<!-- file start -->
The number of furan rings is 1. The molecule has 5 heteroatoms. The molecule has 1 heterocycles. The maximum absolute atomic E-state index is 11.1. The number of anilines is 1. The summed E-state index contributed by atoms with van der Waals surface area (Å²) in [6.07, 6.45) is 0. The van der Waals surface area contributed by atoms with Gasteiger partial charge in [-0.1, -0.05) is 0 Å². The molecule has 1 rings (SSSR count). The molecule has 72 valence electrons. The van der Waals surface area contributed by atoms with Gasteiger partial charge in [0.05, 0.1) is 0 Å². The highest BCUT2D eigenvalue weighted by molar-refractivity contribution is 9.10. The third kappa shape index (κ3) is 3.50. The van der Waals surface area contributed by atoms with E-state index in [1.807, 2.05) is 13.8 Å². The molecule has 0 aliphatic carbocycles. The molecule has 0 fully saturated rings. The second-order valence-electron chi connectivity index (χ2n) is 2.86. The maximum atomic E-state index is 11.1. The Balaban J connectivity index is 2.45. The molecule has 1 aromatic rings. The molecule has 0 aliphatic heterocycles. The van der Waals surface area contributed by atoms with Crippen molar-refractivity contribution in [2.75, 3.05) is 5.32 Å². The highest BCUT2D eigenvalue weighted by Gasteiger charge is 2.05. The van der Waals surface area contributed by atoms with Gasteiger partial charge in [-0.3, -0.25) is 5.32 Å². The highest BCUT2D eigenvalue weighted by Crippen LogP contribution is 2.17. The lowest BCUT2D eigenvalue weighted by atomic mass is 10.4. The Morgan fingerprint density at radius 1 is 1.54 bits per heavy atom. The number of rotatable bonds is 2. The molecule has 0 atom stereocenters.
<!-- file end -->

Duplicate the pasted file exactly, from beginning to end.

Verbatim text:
The number of furan rings is 1. The molecule has 5 heteroatoms. The molecule has 1 heterocycles. The maximum absolute atomic E-state index is 11.1. The number of anilines is 1. The summed E-state index contributed by atoms with van der Waals surface area (Å²) in [6.07, 6.45) is 0. The van der Waals surface area contributed by atoms with Gasteiger partial charge in [-0.1, -0.05) is 0 Å². The molecule has 1 rings (SSSR count). The molecule has 72 valence electrons. The van der Waals surface area contributed by atoms with Gasteiger partial charge in [0.05, 0.1) is 0 Å². The highest BCUT2D eigenvalue weighted by molar-refractivity contribution is 9.10. The third kappa shape index (κ3) is 3.50. The van der Waals surface area contributed by atoms with E-state index in [1.807, 2.05) is 13.8 Å². The molecule has 0 aliphatic carbocycles. The molecule has 0 fully saturated rings. The second-order valence-electron chi connectivity index (χ2n) is 2.86. The maximum atomic E-state index is 11.1. The Balaban J connectivity index is 2.45. The molecule has 1 aromatic rings. The molecule has 0 aliphatic heterocycles. The van der Waals surface area contributed by atoms with Crippen molar-refractivity contribution in [2.75, 3.05) is 5.32 Å². The highest BCUT2D eigenvalue weighted by Gasteiger charge is 2.05. The van der Waals surface area contributed by atoms with Gasteiger partial charge in [-0.3, -0.25) is 5.32 Å². The highest BCUT2D eigenvalue weighted by Crippen LogP contribution is 2.17. The lowest BCUT2D eigenvalue weighted by atomic mass is 10.4. The Morgan fingerprint density at radius 1 is 1.54 bits per heavy atom. The number of rotatable bonds is 2. The molecule has 0 atom stereocenters.